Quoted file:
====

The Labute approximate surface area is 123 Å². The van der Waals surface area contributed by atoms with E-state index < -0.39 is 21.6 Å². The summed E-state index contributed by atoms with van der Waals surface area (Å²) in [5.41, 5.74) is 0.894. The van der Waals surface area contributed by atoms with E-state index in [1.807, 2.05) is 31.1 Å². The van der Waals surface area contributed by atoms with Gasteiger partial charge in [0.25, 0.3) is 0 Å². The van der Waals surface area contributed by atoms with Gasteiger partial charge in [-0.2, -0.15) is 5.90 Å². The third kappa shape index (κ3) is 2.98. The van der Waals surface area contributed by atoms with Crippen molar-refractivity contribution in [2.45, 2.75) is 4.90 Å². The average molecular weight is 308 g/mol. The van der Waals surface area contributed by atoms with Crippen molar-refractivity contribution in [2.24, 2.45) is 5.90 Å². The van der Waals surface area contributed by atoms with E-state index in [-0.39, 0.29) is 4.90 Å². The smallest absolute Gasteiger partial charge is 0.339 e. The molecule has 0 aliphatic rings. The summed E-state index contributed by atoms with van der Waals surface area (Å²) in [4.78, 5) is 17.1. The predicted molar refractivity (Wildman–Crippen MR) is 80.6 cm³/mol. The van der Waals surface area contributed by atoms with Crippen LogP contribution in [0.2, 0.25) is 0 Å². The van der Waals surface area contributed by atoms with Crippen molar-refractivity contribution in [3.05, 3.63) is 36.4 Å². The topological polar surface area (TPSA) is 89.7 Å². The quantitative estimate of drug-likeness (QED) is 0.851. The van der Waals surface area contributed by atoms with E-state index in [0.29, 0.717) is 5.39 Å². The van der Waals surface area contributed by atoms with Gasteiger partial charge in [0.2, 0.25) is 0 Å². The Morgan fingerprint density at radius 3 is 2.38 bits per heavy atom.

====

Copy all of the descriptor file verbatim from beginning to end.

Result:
The Labute approximate surface area is 123 Å². The van der Waals surface area contributed by atoms with E-state index < -0.39 is 21.6 Å². The summed E-state index contributed by atoms with van der Waals surface area (Å²) in [5.41, 5.74) is 0.894. The van der Waals surface area contributed by atoms with E-state index in [1.807, 2.05) is 31.1 Å². The van der Waals surface area contributed by atoms with Gasteiger partial charge in [0.25, 0.3) is 0 Å². The van der Waals surface area contributed by atoms with Gasteiger partial charge in [-0.2, -0.15) is 5.90 Å². The third kappa shape index (κ3) is 2.98. The van der Waals surface area contributed by atoms with Crippen molar-refractivity contribution in [2.45, 2.75) is 4.90 Å². The average molecular weight is 308 g/mol. The van der Waals surface area contributed by atoms with Crippen molar-refractivity contribution in [2.24, 2.45) is 5.90 Å². The van der Waals surface area contributed by atoms with E-state index in [-0.39, 0.29) is 4.90 Å². The smallest absolute Gasteiger partial charge is 0.339 e. The molecule has 0 aliphatic rings. The summed E-state index contributed by atoms with van der Waals surface area (Å²) in [4.78, 5) is 17.1. The predicted molar refractivity (Wildman–Crippen MR) is 80.6 cm³/mol. The van der Waals surface area contributed by atoms with Crippen LogP contribution in [0.2, 0.25) is 0 Å². The van der Waals surface area contributed by atoms with Crippen molar-refractivity contribution in [3.05, 3.63) is 36.4 Å². The topological polar surface area (TPSA) is 89.7 Å². The quantitative estimate of drug-likeness (QED) is 0.851. The van der Waals surface area contributed by atoms with E-state index in [0.29, 0.717) is 5.39 Å². The van der Waals surface area contributed by atoms with Gasteiger partial charge in [0.2, 0.25) is 0 Å². The Morgan fingerprint density at radius 3 is 2.38 bits per heavy atom.